OU student employees are again able to work 25 hours per week

The Oakland Post

The Oakland Post

By Ali DeRees

Oakland University students are back on campus and ready to start their school year schedule filled with classes, clubs, and work. Twelve days ago, however, an email from financial aid put many student employees and employers into a state of temporary panic.

On Aug. 22, student employee supervisors were abruptly notified by email that student employees would only be allowed to work a maximum of 20 hours instead of 25, leaving many employees and supervisors puzzle and frustrated.

The Oakland Post published an editorial five days later (in its Aug. 27 issue) asking for transparency from the university when it comes to such important decisions regarding student employees.

The next day, Aug. 28, the decision was reversed.

Students voice concerns

Many student employees enjoy the convenience of working for the university, but when working hours were suddenly reduced, this presented many different financial and scheduling problems for students. Such was the case for junior James Buzzo.

Buzzo works for the Resident Housing Association and as a Program Assistant of Fitness at the Campus Recreation Center. Working for two different employers on campus, Buzzo has had to manage his time and schedules very carefully.

Like many others, Buzzo was not pleased after hearing of the initial reduction of hours.      

“I thought it was very abrupt,” said Buzzo. “It didn’t seem planned out or have a student perspective.”

Adjusting to regulations

All of these changes were made to stay in accordance to the

Affordable Care Act, according to Associate Vice President of Human Resources Ron Watson and Director of Financial Aid Cindy Hermsen.

“We just want to make sure we are doing it correctly,” said Watson.

Both Watson and Hermsen said they had taken part in meetings with outside consultants and general council to get a better understanding of what changes will be made to employment at the university.

“What this really means is that we have to track hours across campus,” said Watson. “We have to be able to track it because the government considers full time employees anyone on average who works over 30 hours a week.”

Benefits are not currently offered to students, casuals, temporaries, adjuncts, and graduate assistants, according to Watson.

With these new employment requirements put in place by the Affordable Care Act, the university is now obligated to do several things, Watson said.

Watson described the threshold of employment at Oakland University, stating that 95 percent of employees are  considered full-time; 5 percent are not.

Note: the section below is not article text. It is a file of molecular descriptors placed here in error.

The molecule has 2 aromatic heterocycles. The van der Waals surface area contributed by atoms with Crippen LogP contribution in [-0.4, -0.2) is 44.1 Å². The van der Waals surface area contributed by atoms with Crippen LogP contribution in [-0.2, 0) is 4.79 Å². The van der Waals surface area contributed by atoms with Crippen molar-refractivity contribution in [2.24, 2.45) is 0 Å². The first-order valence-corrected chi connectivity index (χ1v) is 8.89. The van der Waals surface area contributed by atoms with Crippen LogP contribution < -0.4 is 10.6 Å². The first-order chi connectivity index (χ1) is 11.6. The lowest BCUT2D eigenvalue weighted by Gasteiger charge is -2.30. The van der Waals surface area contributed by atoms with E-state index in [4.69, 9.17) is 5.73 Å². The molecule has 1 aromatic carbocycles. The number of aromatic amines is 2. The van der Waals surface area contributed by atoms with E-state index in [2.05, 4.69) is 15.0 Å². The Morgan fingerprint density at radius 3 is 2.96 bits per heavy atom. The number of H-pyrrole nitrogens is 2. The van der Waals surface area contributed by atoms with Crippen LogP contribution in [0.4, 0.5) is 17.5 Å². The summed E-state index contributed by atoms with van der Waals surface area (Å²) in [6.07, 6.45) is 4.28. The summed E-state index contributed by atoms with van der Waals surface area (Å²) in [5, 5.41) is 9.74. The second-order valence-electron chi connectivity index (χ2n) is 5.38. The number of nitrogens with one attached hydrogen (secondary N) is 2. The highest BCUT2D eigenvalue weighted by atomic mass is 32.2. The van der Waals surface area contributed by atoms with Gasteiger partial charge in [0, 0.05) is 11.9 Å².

If someone within that five percent works over 30 hours per week and does not receive benefits, they are eligible to purchase health insurance through the government exchange. If the individual qualifies for an exchange but can’t afford it, the university could be taxed up to $2,000 per individual, Watson said.

If more than 5 percent of the employees are eligible for full benefits and are going to the exchange or marketplace to purchase health insurance, the university could be taxed for every employee on campus, which could add up to be a few million dollars, according to Watson.

Exemptions for some

Measures are being taken by the government and other groups to exclude students from these government regulations.

In May, the government excluded federally funded work-study students excluded from tracking, according to Watson.

“We have about 150 of those students, so those students are completely excluded from the Affordable Health Care provisions,” said Hermsen.

But regular student employees are not excluded by these regulations, according to Watson. However, he pointed out that a bill titled “Student Worker Exemption Act of 2014,” has been submitted to Congress to exempt student workers from the Internal Revenue Code of 1986.

Demand for change

Senior Vice President of the American Council on Education (ACE) Terry W. Hartle expressed his concern in a letter to Congressman Mark Meadows, a Republican from North Carolina in support of the bill, he states the biggest concern he and others have if students were not exempt from this legislation.

“As a result the mandate could force institutions to choose between ensuring that some needy students have sufficient work opportunities to pay for school versus limiting student work hours to avoid additional health insurance costs,” Hartle wrote.

ACE Public Affairs Associate Kelli Meyer wrote in an email that ACE was included in a group of seven higher education associations involved in the letter. They include: the American Association of Community Colleges, the American Association of State Colleges and Universities, the Association of American Universities, the Association of Governing Boards of Universities and Colleges, the Association of Public and Land-grant Universities, the College and University Professional Association for Human Resources, and the National Association of Independent Colleges and Universities.

Watson said it would be difficult, seeing that many students have more than one job on campus and that averages will have to be calculated.

“It’s been a challenge in getting us to make sure we have all the reporting capabilities,” Watson said. However, he said that financial aid will be working to communicate the changes effectively to students. “Hindsight is twenty-twenty. Next time we will try to be better on the communication.”

Students with questions regarding their financial aid or employment hours can visit http://www.oakland.edu/financialservices for more information.